Freitag, 30. Oktober 2020
 

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The old heart of darkness

by Tomo Mirko Pavlovic

To Western Europe, the Balkans are the same as what the seventh room was to Bluebeard's wives: an incredible temptation. Someone curiously gazes at the locked door, behind which presumably a dreadfully wonderful secret is hidden. The golden key finally reveals a terrible, blood stained chamber, a windowless nightmare beyond any logic and without past or future. There is no explanation as to what has happened here. Whoever walks into this other forbidden room is lost and scarred for life. If against all odds someone should return to the light, shadows will haunt him and he will stay as stained as the key with which he tried to unlock the world.

Tena Štivičić intentionally chooses evil darkness for the first scene in her play "Fragile!". It is an underground room, as is given in the stage directions, "one of those bars in a cellar that is never properly aired". Michi, the Bulgarian owner of this stuffy drinking hole, once intended to make this nightclub in the centre of London "the navel of the wandering Eastern European soul".

In Michi's zone of fate
However, Michi's club – the other room, is meanwhile a soulless meeting point for the failed expatriates where breakable glass, mirrors and women have to be hard-wearing when the Balkan blues start filling the hearts. Good looking women like for example Mila, who dreams of being a musical star whilst leaning her well-shaped bottom into the guest working faces of half of the East as a bar girl. Or Marko, who pictures himself as a successful comedian and for the time being, mixes Bloody Marys in Michi's bar.

At some point Gayle from New Zealand shows up. She is a talented after worktime artist and supposedly a goody two-shoes, who is anticipating her creative break through and in search of an authentic environment and source of inspiration. While she is searching she likes to work with traumatised refugees like Tiasha who is a lost soul and wanders through European brothels as a messed-up Bosnian rape victim. She finally finds Eric in London, who is a Norwegian war correspondent and with whom she had an affair with in the war many years ago. Erik however would rather forget the time when he could still feel; in the meantime he has become a cynical media person who works for the principle of money and likes to sniff coke and sleep with Mila. The circle closes in Michi's zone of fate.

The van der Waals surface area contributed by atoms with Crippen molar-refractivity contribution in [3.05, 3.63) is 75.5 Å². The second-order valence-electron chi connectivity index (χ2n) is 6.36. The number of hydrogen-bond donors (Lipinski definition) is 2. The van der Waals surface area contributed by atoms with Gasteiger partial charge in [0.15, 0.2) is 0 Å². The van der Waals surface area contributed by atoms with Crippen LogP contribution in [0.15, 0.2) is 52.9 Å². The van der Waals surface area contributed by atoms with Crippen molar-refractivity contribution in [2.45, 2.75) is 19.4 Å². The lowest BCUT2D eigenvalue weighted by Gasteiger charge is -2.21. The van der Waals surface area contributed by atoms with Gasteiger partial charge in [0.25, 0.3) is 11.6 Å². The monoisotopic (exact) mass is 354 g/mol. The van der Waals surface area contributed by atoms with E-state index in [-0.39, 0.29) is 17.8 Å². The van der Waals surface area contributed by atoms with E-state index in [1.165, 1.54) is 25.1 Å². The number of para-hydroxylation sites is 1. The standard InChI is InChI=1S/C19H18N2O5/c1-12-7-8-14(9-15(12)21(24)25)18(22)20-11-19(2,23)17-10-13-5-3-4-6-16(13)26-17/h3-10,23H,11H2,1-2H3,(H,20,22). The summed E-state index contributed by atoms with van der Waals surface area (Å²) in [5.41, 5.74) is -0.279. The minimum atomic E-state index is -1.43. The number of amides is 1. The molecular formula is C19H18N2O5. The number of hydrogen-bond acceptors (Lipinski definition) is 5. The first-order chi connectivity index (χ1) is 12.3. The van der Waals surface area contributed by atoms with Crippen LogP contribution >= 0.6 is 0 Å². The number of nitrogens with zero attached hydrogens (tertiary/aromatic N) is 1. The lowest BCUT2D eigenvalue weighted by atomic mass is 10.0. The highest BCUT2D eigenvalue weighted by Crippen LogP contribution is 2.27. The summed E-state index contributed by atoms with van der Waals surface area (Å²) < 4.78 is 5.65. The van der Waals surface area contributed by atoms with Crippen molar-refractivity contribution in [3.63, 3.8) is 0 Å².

Dark luring Balkans
When Croatian author Tena Štivičić won two prizes at the Heidelberg play market two years ago, the juror and artistic director of the Theatre of Erlangen Sabine Dhein congratulated her with these words: "It is a different, shockingly new view on the youngest story of Europe, which suddenly seems so small, crowded and assessable and in which nationalities dissolve (...). By dealing with the other they try to find and sense and sense each other – regardless of what kind of passports they have in their bags. 'Fragile' is about being foreign, about the search of a home in a foreign city (...)".

There is but little to add to this: One can definitely survey "Fragile!" from a meanwhile well-known Eurocentric point of view and sense the small Eastern victims who are in search of warmth everywhere. One can also see the nationalities and illusions puff out and interpret the short trip to the dark luring Balkans (Michi's underground hole) as a nightmarish trip to Bluebeard's wives and the seventh room.